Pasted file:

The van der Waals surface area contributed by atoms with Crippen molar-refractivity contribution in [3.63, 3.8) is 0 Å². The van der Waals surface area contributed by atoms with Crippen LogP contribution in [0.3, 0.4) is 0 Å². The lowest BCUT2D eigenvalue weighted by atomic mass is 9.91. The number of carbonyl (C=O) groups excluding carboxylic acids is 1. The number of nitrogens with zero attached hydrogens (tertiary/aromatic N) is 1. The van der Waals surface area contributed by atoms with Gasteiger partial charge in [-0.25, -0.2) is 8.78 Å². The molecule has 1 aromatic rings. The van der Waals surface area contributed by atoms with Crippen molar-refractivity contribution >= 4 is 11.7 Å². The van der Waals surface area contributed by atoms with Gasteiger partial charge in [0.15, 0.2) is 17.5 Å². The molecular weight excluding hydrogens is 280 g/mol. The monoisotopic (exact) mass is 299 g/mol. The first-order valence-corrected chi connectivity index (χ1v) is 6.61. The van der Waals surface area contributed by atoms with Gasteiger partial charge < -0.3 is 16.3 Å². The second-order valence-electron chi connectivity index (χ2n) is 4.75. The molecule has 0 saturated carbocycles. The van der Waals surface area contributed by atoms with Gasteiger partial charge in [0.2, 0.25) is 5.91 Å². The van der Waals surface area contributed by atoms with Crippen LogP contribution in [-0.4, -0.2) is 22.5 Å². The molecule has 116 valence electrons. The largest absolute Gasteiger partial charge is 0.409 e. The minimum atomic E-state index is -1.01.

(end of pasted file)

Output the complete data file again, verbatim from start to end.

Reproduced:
The van der Waals surface area contributed by atoms with Crippen molar-refractivity contribution in [3.63, 3.8) is 0 Å². The van der Waals surface area contributed by atoms with Crippen LogP contribution in [0.3, 0.4) is 0 Å². The lowest BCUT2D eigenvalue weighted by atomic mass is 9.91. The number of carbonyl (C=O) groups excluding carboxylic acids is 1. The number of nitrogens with zero attached hydrogens (tertiary/aromatic N) is 1. The van der Waals surface area contributed by atoms with Gasteiger partial charge in [-0.25, -0.2) is 8.78 Å². The molecule has 1 aromatic rings. The van der Waals surface area contributed by atoms with Crippen molar-refractivity contribution >= 4 is 11.7 Å². The van der Waals surface area contributed by atoms with Gasteiger partial charge in [0.15, 0.2) is 17.5 Å². The molecular weight excluding hydrogens is 280 g/mol. The monoisotopic (exact) mass is 299 g/mol. The first-order valence-corrected chi connectivity index (χ1v) is 6.61. The van der Waals surface area contributed by atoms with Gasteiger partial charge < -0.3 is 16.3 Å². The second-order valence-electron chi connectivity index (χ2n) is 4.75. The molecule has 0 saturated carbocycles. The van der Waals surface area contributed by atoms with Gasteiger partial charge in [0.2, 0.25) is 5.91 Å². The van der Waals surface area contributed by atoms with Crippen LogP contribution in [-0.4, -0.2) is 22.5 Å². The molecule has 116 valence electrons. The largest absolute Gasteiger partial charge is 0.409 e. The minimum atomic E-state index is -1.01.